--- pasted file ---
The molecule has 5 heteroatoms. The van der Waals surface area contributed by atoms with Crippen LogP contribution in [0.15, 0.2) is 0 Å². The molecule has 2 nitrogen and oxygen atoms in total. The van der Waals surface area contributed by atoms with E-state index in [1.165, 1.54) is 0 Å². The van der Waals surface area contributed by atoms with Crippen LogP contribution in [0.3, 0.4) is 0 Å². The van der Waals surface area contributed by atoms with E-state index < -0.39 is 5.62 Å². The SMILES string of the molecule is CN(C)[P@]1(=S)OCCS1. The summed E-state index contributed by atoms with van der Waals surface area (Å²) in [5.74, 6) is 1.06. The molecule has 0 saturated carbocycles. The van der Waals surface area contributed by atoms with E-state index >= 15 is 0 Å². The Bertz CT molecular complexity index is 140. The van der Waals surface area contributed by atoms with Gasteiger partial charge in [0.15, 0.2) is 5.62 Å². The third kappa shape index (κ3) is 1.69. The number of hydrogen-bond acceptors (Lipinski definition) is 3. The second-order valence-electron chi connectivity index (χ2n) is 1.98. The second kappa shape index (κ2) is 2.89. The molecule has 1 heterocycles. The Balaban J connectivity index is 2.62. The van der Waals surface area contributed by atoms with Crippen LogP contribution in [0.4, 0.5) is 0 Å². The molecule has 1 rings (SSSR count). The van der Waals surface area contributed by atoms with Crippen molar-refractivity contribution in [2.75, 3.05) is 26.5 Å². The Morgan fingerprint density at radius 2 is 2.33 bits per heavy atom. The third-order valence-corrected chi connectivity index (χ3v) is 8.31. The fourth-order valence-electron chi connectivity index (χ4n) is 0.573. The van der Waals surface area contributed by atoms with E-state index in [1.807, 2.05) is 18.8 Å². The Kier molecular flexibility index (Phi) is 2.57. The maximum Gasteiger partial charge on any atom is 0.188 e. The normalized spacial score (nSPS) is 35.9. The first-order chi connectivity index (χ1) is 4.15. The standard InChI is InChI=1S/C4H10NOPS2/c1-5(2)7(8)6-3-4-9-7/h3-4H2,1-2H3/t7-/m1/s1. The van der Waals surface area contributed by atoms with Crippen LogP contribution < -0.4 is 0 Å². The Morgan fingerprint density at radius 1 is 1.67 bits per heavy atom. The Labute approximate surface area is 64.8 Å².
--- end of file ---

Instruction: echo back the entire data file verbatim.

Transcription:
The molecule has 5 heteroatoms. The van der Waals surface area contributed by atoms with Crippen LogP contribution in [0.15, 0.2) is 0 Å². The molecule has 2 nitrogen and oxygen atoms in total. The van der Waals surface area contributed by atoms with E-state index in [1.165, 1.54) is 0 Å². The van der Waals surface area contributed by atoms with Crippen LogP contribution in [0.3, 0.4) is 0 Å². The van der Waals surface area contributed by atoms with E-state index < -0.39 is 5.62 Å². The SMILES string of the molecule is CN(C)[P@]1(=S)OCCS1. The summed E-state index contributed by atoms with van der Waals surface area (Å²) in [5.74, 6) is 1.06. The molecule has 0 saturated carbocycles. The van der Waals surface area contributed by atoms with E-state index >= 15 is 0 Å². The Bertz CT molecular complexity index is 140. The van der Waals surface area contributed by atoms with Gasteiger partial charge in [0.15, 0.2) is 5.62 Å². The third kappa shape index (κ3) is 1.69. The number of hydrogen-bond acceptors (Lipinski definition) is 3. The second-order valence-electron chi connectivity index (χ2n) is 1.98. The second kappa shape index (κ2) is 2.89. The molecule has 1 heterocycles. The Balaban J connectivity index is 2.62. The van der Waals surface area contributed by atoms with Crippen LogP contribution in [0.4, 0.5) is 0 Å². The molecule has 1 rings (SSSR count). The van der Waals surface area contributed by atoms with Crippen molar-refractivity contribution in [2.75, 3.05) is 26.5 Å². The Morgan fingerprint density at radius 2 is 2.33 bits per heavy atom. The third-order valence-corrected chi connectivity index (χ3v) is 8.31. The fourth-order valence-electron chi connectivity index (χ4n) is 0.573. The van der Waals surface area contributed by atoms with E-state index in [1.807, 2.05) is 18.8 Å². The Kier molecular flexibility index (Phi) is 2.57. The maximum Gasteiger partial charge on any atom is 0.188 e. The normalized spacial score (nSPS) is 35.9. The first-order chi connectivity index (χ1) is 4.15. The standard InChI is InChI=1S/C4H10NOPS2/c1-5(2)7(8)6-3-4-9-7/h3-4H2,1-2H3/t7-/m1/s1. The van der Waals surface area contributed by atoms with Crippen LogP contribution < -0.4 is 0 Å². The Morgan fingerprint density at radius 1 is 1.67 bits per heavy atom. The Labute approximate surface area is 64.8 Å².